Thursday, August 29, 2013

IRS Eases Rules for Late S Election

In the past we have had various Revenue Procedures (Rev Procs) dealing with making late S corporation elections.  These include Rev Procs 97-48, 2003-43, 2004-48, and 2007-62.  Now IRS has made Rev Procs 2003-43, 2004-48, and 2007-62 obsolete and modified Rev Proc 97-48.  Briefly this means Rev Proc 2013-30 is the Rev Proc that now applies (as of September 3, 2013).

In Rev Proc 2013-30 IRS has combined these revenue procedures into one place.  It addresses late S elections by corporations and noncorporate taxpayers, Electing Small Business Trusts, Qualified Subchapter S Trusts, and Qualified Subchapter S Subsidiaries.  In addition Rev Proc 2013-30 contains flow charts to help taxpayers determine whether they qualify for the late election procedures in this Rev Proc or if they have to apply for a letter ruling.

There are two reliefs available under this Rev Proc:  one with a 3 years and 75 day deadline, and one with no deadline.

In order to qualify for either relief the answer to each of the following questions has to be “YES”:

  1. Did the requesting entity intend to be classified as an S corporation as of the Effective Date?  [Editor comment: This includes acting like an S corporation including items such as payroll for working shareholder/employees, proper reporting of health insurance premiums, etc.]
  2. Does the entity fail to qualify as an S corporation as of the effective date solely because the election was not timely filed?
  3. Does the entity have reasonable cause for its failure to timely file the election AND has it acted diligently to correct the mistake upon its discovery?
  4. Can the S corporation provide statements from all shareholders that they have reported their income consistently with the S corporation election for the year the election should have been made and for all subsequent years?  This includes ALL shareholders who owned stock at any time during the period between the effective date and the date the completed election was filed.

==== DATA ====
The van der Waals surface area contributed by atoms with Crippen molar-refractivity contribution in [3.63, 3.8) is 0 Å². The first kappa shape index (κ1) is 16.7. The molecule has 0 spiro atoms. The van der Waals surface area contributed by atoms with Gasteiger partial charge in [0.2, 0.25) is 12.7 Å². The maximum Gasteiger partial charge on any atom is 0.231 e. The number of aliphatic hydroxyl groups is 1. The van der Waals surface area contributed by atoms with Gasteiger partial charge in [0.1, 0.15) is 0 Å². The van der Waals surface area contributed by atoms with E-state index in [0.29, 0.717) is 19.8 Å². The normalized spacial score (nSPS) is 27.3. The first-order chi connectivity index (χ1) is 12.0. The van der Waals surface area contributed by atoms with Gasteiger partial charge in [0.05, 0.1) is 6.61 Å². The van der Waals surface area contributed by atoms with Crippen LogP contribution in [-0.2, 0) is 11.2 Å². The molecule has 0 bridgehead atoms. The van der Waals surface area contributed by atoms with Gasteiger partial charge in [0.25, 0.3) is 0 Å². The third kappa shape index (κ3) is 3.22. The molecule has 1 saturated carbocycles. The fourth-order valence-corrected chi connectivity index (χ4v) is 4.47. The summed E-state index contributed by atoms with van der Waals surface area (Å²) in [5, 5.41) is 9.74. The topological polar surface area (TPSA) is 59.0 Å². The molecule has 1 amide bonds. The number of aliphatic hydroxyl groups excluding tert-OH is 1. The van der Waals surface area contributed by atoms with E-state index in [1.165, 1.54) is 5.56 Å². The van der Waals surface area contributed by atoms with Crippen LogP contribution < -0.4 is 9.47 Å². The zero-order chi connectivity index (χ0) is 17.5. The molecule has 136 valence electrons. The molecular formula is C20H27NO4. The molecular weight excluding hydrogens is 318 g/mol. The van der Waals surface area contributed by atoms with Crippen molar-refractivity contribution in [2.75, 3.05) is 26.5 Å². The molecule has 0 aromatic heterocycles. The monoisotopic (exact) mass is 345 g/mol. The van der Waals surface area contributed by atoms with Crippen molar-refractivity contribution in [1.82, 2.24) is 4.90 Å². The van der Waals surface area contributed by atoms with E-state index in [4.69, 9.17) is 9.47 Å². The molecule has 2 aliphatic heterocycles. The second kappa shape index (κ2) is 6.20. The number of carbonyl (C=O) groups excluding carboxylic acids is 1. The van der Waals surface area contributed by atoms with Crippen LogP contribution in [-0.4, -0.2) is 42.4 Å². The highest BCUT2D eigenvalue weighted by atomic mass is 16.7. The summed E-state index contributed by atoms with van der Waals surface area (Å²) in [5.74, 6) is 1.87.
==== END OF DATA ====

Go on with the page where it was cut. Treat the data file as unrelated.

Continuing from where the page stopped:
Briefly Rev Proc 2013-30 permits an eligible taxpayer to make a late S election as late as 3 years and 75 days after the effective date of the election.  This “3 years and 75 days” period is longer than the periods previously allowed under most of Rev Proc 1997-48, and all of 2003-43, 2004-48, and 2007-62.

Example #1 – a corporation intended to be an S corporation as of January 1, 2011.  The due date for making a late election is 3 years and 75 days from January 1, 2011, which makes March 15, 2014 as the deadline for making a late election for the year beginning January 1, 2011.

Example #2 – a corporation came into existence on August 4, 2010.  Three years and 75 days from this date comes to October 18, 2013, which is the deadline for making a late S election for this corporation effective August 4, 2010.

Example #3 – a noncorporate taxpayer intended to be an S corporation as of January 1, 2011.  The deadline for making a late election effective January 1, 2011, is now March 15, 2014.


In the case of a corporation which wanted S status and which meets special conditions, there is not a deadline for making a late S election under this Rev Proc.  This is for corporations who meet the tests above and:

  • The corporation and the shareholders have consistently filed their tax returns as if the S election was valid for every year the corporation intended to be an S,
  • At least 6 months have elapsed since the date on which the corporation filed its first year return as an S, and
  • Neither the corporation nor any of its shareholders were notified by IRS of any problem regarding the S status within 6 months of the date on which the Form 1120S for the first year was timely filed.

If these conditions are met, Rev Proc 2013-30 permits a late S election to be filed at any time, even after the “3 years and 75 day” provision applicable to other late elections.

If a taxpayer qualifies to apply for a late S election under this Rev Proc and currently has a letter ruling request pending with IRS, the taxpayer can withdraw the request and receive a refund of the user fees.  This withdrawal is available only if it is submitted to IRS by the earlier of October 18, 2013, or the date the ruling is issued.

You can find Revenue Procedure 2013-30 by going to and clicking on irs-drop, then clicking on rp-13-30.  We can also send you a pdf copy attached to an email upon request.

-This text has been shared with you courtesy of:  David & Mary Mellem, EAs & Ashwaubenon Tax Professionals, 920-496-1065 (920-496-9111).,,,

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